(13)  Thomas Copinger


In the "Memorials of the family of Cobham" it is stated that Frances Broke, b. 31st July, 1549, daughter of William, Lord Cobham, who died in 1597, married first Thomas Coppinger, of Davington, in the Co. Kent, secondly, Edward Beecher.  In the Harl. MSS., No. 98, is a copy of the articles of agreement made upon the Copinger marriage:-

"Articles of agreement made 6th June, 8 Elizabeth, between Henry Nevylle, Lord Abergavenny, and Henry Copinger, of the parish of Allhallows, in the hundred of Hooe, Co. Kent, Esq.  That Tho. Copinger, son and heir apparent of said Henry, should marry Frans. Brook, eldest daughter of Right Hon. Sir William Brooke, Lord Cobham, and Lord Warden of the Sink Ports, said Lord Cobham to give 1000 marks, &c."

In the chancel on the north wall of the church of Allhallows, a monument formerly existed with effigies, arms, and inscription, respecting this Thomas Copinger.  In an old MS. it is stated then to have been almost defaced.[1]  From another manuscript[2] we find that the arms and inscriptions then remaining were:-

1. Four coats, quarterly: (1) Copinger, three bendlets surmounted by a fesse charged with three Rundlets: (2) Bond, arg. two bendlets sa. in chief, a cross crosslet of the second; (3) Alphage or Alphew, arg. a fesse between three boars' heads couped sa.; (4) Petit, arg. a chevron engrailled gu. between three bugle horns, sa. stringed or.

2.  Twelve coats, quarterly: (1) Brooke, gu. on a chevron arg. a lion rampant sa., crowned or. armed and tongued of the first; (2) on a chevron three lions rampant; (3) seven mascles, 3, 3, 1; (4) two boars heads nebule; (5) a fesse between six crosses, flory; (6) a chevron between three eagles legs, erased; (7) vaire, three bendlets; (8) on a bend three goats passant; (9) a chevron between three bulls' heads, caboshed; (10) a fesse counter compony, between six crosses forme; (11) two bendlets; (12) bendy of ten.

Tho. Coppingero de Buxhall in provintia Sudovologarum orto, Cantii, inhabitatori pacús administratori et vicecomiti aequo bonoque fautori, parenti benemerenti et filio primogenito Hen. Coppingeri Armigeri, et Agnet. filiæ Tho. Germin equitis aurati Guilielmus Coppinger filius et heres ejusdem, Tho. C. Francisca unica sobole prenobil.  Guilielmi Brook, baron Cobham et Dorot.  filú Georgii Nevill dominiA bergaven.  hoc monumentum pietatis et memoriæ ergo consecravit,  Anno Domini, 1587.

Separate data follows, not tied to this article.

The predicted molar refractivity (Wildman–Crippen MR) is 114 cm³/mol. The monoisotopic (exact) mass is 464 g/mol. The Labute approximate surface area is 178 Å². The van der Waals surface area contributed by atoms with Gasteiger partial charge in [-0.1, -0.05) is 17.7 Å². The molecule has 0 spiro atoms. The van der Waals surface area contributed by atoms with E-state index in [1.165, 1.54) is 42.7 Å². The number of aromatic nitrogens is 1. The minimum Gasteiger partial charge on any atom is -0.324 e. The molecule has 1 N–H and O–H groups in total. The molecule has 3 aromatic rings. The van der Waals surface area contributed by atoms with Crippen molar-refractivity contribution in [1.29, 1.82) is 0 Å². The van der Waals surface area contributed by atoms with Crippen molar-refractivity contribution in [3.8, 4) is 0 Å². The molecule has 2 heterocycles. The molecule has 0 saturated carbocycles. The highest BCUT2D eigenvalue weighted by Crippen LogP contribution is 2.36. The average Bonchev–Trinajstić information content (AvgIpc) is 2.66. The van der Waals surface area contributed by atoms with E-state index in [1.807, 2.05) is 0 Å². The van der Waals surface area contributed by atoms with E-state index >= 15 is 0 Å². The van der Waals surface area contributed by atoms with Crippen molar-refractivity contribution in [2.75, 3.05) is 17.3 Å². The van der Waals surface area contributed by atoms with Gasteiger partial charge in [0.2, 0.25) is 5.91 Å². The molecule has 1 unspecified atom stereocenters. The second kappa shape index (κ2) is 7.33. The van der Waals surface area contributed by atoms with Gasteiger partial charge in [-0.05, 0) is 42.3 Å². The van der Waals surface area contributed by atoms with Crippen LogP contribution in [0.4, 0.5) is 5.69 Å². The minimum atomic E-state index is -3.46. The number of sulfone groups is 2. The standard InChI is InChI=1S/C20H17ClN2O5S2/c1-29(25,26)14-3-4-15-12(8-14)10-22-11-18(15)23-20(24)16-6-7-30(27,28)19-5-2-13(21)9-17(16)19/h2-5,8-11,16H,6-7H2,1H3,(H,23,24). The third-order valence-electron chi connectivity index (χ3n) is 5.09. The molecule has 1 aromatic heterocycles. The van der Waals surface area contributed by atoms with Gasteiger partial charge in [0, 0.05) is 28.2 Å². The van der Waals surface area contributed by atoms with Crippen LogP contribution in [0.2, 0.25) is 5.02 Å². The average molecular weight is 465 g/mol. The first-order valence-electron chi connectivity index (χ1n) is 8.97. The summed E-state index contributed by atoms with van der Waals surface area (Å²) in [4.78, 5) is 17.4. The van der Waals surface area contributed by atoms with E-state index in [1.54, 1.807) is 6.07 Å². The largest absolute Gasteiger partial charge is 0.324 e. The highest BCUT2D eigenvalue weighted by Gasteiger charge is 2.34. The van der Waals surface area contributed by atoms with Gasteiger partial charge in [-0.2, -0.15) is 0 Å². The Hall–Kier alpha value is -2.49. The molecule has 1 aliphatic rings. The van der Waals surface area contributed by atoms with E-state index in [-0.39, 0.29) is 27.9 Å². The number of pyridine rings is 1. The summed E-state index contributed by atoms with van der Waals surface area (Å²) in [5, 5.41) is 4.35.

"Thomas Coppinger, ten., Man. de Buxhall, &c., et lx. acr. terr. in Buxhall et Rathelsden de R. et de Duc. Lancastr. per. serv. mil. per liber. ac. 13 Eliz."

He was appointed a commissioner by Queen Elizabeth to examine the state of Rochester Bridge.[3]

Upon the death of Thomas Copinger the Manor of Buxhall passed to his eldest son and heir, Francis Copinger, and this is noted in the Court Rolls of the Manor, 9th December, Eliz. 43.  Before the year 1613 Francis seems to have parted with the Manor and advowson of Buxhall to his uncle, Henry Copinger, who was then Rector of Lavenham, for in that year Henry Copinger appears from the Court Rolls to have been Lord of the Manor, and Francis did not die till 1626, and left many children.  In the reign of Elizabeth there was a suit in Chancery by Francis Copinger, Esq., plaintiff, against Sir Michael Sands, Knt., and John Edwards, gent., to establish an exchange.  The premises were "marsh lands, called Ham Marsh, in the parish of Luddenham, in the County of Kent, exchanged by defendant Sands with Thomas Copinger, Esq., deceased, plaintiff's father, for other marsh grounds in the same parish."  Chan. Pro. temp. Eliz., C.c. 15, No. 34.


[1] Harl. MSS., 6587.

[2] Brit. Mus. Add. MSS., 19124, p. 343.  Thorpe's Registorum Roffense, p. 741‑2.

[3] Index to Harris's Hist. of Kent. Harl. MSS., 5517-9.



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